I DREAM OF POPO

#Ownvoices tributes to childhood memories of home: It is as much an emotional space as a physical place.

A picture book centering a young emigrant’s journey as well as her homecoming.

Unlike conventional or traditional narratives that launch immigrant characters on one-way passages and their accompanying plots along linear trajectories, this focused family story illustrates modern migration by choice as an evolving tale of round trips through conscious reconnections with one’s origins. The young protagonist moves from Taiwan to San Diego and learns English at school while staying connected with Popo, the grandmother who stayed in Taiwan, via video chats. As time passes, linguistic barriers blur along with ongoing transitions between cultures and geographies: A once-fluent vernacular recedes to accommodate new sounds and expressions until the child even dreams of Popo speaking English. Sympathetic, gentle treatments of aging and illness convey life’s inevitabilities with a loving imagination steeped in the scent of sweet osmanthus. Faithful representations of Chinese-language signage, street scenes, and cityscapes evoke nostalgia for those familiar with Taiwan and its vibrant food culture. Whimsical depictions of Chinese New Year at home and Popo’s kitchen are authentic, down to the accurate details on a calendar, dumpling making from scratch, and the iconic rice cooker. Readers will connect with this visual story on various levels or learn something new; possibly both. (This book was reviewed digitally with 10-by-20-inch double-page spreads viewed at actual size.)

#Ownvoices tributes to childhood memories of home: It is as much an emotional space as a physical place. (author’s note, illustrator’s note, glossary) (Picture book. 3-6)

Pub Date: Jan. 5, 2021

ISBN: 978-1-250-24931-9

Page Count: 40

Publisher: Roaring Brook Press

Review Posted Online: Nov. 17, 2020

Kirkus Reviews Issue: Dec. 1, 2020

ON THE FIRST DAY OF KINDERGARTEN

While this is a fairly bland treatment compared to Deborah Lee Rose and Carey Armstrong-Ellis’ The Twelve Days of...

Rabe follows a young girl through her first 12 days of kindergarten in this book based on the familiar Christmas carol.

The typical firsts of school are here: riding the bus, making friends, sliding on the playground slide, counting, sorting shapes, laughing at lunch, painting, singing, reading, running, jumping rope, and going on a field trip. While the days are given ordinal numbers, the song skips the cardinal numbers in the verses, and the rhythm is sometimes off: “On the second day of kindergarten / I thought it was so cool / making lots of friends / and riding the bus to my school!” The narrator is a white brunette who wears either a tunic or a dress each day, making her pretty easy to differentiate from her classmates, a nice mix in terms of race; two students even sport glasses. The children in the ink, paint, and collage digital spreads show a variety of emotions, but most are happy to be at school, and the surroundings will be familiar to those who have made an orientation visit to their own schools.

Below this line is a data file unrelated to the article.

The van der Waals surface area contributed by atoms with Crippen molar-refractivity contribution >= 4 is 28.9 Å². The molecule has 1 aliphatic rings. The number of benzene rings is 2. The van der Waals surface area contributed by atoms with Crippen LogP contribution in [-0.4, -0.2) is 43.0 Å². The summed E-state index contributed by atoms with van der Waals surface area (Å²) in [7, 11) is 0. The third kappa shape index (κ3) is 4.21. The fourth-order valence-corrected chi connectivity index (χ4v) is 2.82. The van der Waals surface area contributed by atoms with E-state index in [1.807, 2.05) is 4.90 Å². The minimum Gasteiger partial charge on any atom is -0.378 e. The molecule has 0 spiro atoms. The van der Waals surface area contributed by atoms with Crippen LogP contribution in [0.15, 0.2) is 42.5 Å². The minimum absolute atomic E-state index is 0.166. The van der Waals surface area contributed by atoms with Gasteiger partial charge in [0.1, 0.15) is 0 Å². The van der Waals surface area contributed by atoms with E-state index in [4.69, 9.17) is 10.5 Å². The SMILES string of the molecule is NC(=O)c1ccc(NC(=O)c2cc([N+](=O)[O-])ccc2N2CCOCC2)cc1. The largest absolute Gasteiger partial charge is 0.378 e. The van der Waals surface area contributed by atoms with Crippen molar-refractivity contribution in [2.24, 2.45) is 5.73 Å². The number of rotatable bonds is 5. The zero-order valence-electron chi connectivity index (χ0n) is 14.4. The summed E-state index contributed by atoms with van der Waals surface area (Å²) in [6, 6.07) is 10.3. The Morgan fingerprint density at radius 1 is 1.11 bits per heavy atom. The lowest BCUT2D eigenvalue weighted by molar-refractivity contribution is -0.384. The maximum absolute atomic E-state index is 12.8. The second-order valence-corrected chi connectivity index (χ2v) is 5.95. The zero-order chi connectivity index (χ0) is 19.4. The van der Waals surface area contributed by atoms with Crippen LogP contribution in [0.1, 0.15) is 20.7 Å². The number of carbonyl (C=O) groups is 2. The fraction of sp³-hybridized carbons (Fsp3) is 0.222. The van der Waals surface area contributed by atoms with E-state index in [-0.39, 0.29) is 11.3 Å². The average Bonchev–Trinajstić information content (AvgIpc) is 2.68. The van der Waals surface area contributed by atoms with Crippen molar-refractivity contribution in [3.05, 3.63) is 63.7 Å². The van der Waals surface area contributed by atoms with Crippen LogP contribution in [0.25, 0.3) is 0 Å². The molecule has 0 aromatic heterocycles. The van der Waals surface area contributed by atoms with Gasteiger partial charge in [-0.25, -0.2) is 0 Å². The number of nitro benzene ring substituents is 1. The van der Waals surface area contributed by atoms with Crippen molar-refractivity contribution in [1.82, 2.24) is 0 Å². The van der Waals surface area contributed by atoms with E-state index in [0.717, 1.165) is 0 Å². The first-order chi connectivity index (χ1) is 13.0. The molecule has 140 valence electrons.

While this is a fairly bland treatment compared to Deborah Lee Rose and Carey Armstrong-Ellis’ The Twelve Days of Kindergarten (2003), it basically gets the job done. (Picture book. 4-7)

Pub Date: June 21, 2016

ISBN: 978-0-06-234834-0

Page Count: 32

Publisher: Harper/HarperCollins

Review Posted Online: May 3, 2016

Kirkus Reviews Issue: June 1, 2016

THE BIG CHEESE

From the Food Group series

From curds to riches, from meltdown to uplift—this multicourse romp delivers.

A winning wheel of cheddar with braggadocio to match narrates a tale of comeuppance and redemption.

From humble beginnings among kitchen curds living “quiet lives of pasteurization,” the Big Cheese longs to be the best and builds success and renown based on proven skills and dependable results: “I stuck to the things I was good at.” When newcomer Wedge moves to the village of Curds-on-Whey, the Cheese’s star status wobbles and falls. Turns out that quiet, modest Wedge is also multitalented. At the annual Cheese-cathlon, Wedge bests six-time winner Cheese in every event, from the footrace and chess to hat making and bread buttering. A disappointed Cheese throws a full-blown tantrum before arriving at a moment of truth: Self-calming, conscious breathing permits deep relief that losing—even badly—does not result in disaster. A debrief with Wedge “that wasn’t all about me” leads to further realizations: Losing builds empathy for others; obsession with winning obscures “the joy of participating.” The chastened cheddar learns to reserve bragging for lifting up friends, because anyone can be the Big Cheese. More didactic and less pun-rich than previous entries in the Food Group series, this outing nevertheless couples a cheerful refrain with pithy life lessons that hit home. Oswald’s detailed, comical illustrations continue to provide laughs, including a spot with Cheese onstage doing a “CHED” talk.

From curds to riches, from meltdown to uplift—this multicourse romp delivers. (Picture book. 4-8)

Pub Date: Nov. 7, 2023

ISBN: 9780063329508

Page Count: 40

Publisher: Harper/HarperCollins

Review Posted Online: Aug. 26, 2023

Kirkus Reviews Issue: Sept. 15, 2023

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